Topic: Media Research Center
We've documented how the Media Research Center enthusiastically shilled for the crowdfunding campaign for Phelim McAleer's film about rogue abortion doctor Kermit Gosnell -- shilling for which McAleer appears to have paid the MRC, which bought its silence about where the money came from for McAleer to buy a billboard mocking one crowdfunding website for cutting off his campaign.
Well, that film is close to being release, which means the MRC must crank up the publicity machine once again.
Thus, we have a Dec. 2 article by Katie Yoder touting this "record-breaking abortion movie." But how can it be a "record-breaking" film if it hasn't been released yet? She's apparently referring to it being "the most successful crowdfunded movie on Indiegogo."
Yoder uncritically quotes McAleer making suspiciously evidence-free assertions about the film, such as how it purportedly hasn't found a distributor because it's "too controversial" ("Because of non-disclosure agreements, the producers didn’t name names," Yoder writes, but why would McAleer be contractually obligated not to reveal who's not distributing his film if there's no contract in the first place?) or that the film "has scored off the charts at test screenings. ... Test audiences in their feedback have cried and praised the storytelling but also praised the movie Gosnell for its accessibility."
Naturally, this leads to a conspiracy theory about why Hollywood won't touch his movie when it will make other films about abortion: "This is continuing the media cover-up – they don't want anything that asks difficult questions about abortion," McAleer is quoted as saying.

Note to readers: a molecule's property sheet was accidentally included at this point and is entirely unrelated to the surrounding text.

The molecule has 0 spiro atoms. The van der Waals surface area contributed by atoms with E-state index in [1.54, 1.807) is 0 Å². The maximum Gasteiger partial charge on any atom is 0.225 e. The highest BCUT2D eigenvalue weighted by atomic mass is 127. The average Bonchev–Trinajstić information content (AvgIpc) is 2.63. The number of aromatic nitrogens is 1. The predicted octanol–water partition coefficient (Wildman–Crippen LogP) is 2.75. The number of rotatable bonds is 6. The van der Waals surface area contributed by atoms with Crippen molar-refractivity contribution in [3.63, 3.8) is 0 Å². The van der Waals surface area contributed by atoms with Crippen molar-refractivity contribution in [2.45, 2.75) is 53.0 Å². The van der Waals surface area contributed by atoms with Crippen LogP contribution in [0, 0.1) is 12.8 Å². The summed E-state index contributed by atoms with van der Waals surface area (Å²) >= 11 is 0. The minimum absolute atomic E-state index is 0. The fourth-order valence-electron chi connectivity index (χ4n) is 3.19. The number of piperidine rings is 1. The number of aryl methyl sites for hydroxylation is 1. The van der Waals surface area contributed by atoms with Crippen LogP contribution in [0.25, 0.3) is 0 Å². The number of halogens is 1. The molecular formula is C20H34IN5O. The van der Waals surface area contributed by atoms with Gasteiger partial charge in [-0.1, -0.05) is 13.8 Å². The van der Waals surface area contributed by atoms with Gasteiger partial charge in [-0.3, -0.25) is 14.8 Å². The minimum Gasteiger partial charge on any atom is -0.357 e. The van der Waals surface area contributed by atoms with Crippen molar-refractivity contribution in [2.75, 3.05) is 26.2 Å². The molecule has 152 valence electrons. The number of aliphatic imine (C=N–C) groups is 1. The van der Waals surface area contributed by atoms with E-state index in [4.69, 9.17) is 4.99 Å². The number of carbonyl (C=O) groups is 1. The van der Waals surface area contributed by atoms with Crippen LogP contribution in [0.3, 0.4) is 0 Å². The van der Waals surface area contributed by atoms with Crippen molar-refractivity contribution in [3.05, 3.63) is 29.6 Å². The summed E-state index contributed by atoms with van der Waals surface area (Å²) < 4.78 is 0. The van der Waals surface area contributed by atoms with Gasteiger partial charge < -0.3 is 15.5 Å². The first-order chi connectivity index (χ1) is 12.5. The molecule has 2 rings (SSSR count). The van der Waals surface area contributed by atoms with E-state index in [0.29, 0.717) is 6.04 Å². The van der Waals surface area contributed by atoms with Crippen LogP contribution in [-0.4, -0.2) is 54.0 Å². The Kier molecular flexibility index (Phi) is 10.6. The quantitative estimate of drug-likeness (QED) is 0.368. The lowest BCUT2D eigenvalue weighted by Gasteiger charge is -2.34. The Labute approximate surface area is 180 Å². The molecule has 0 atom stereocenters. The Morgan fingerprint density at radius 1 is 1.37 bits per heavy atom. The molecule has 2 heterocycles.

McAleer and Yoder don't broach the possiiblity that "Gosnell" is simply an amateurish, terrible film. Rewire saw an early version of the film, and notes that its apparent goal is to suggest that all abortion doctors are Gosnell wannabes:
Like any crudely made horror movie, the film seeks to achieve these ends by using the most gruesome aspects of an egregious crime to inflame passions. Sensational footage of “baby parts,” filthy conditions, and untrained assistants all are part of a movie that seeks to implicate abortion providers in the crimes of a felon whose practices were unquestionably and undeniably horrific and do not comport with standard or accepted medical practice of any kind, nor do they have anything to do with the clinics in which legal abortions are performed.
Like any good PR shill, Yoder makes sure to plug the ancillary products, noting that McAleer has written a companion book and "Regnery Publishing will release the book for sale on January 24th, although it is already available for pre-order on Amazon, Barnes & Noble and Books-A-Million."
McAleer is so invested in putting ideology first by turning Gosnell into a anti-abortion bogeyman that he's not going to tell the truth about the safety of the abortion prodecure, or that the vast majority of abortions take place before the 12th week and, thus, have nothing whatsover to do with the contents of his film.
Yoder, as McAleer's loyal stenographer, will continue to tell that story, because that's what she's getting paid to do -- either as part of her MRC job or by McAleer himself.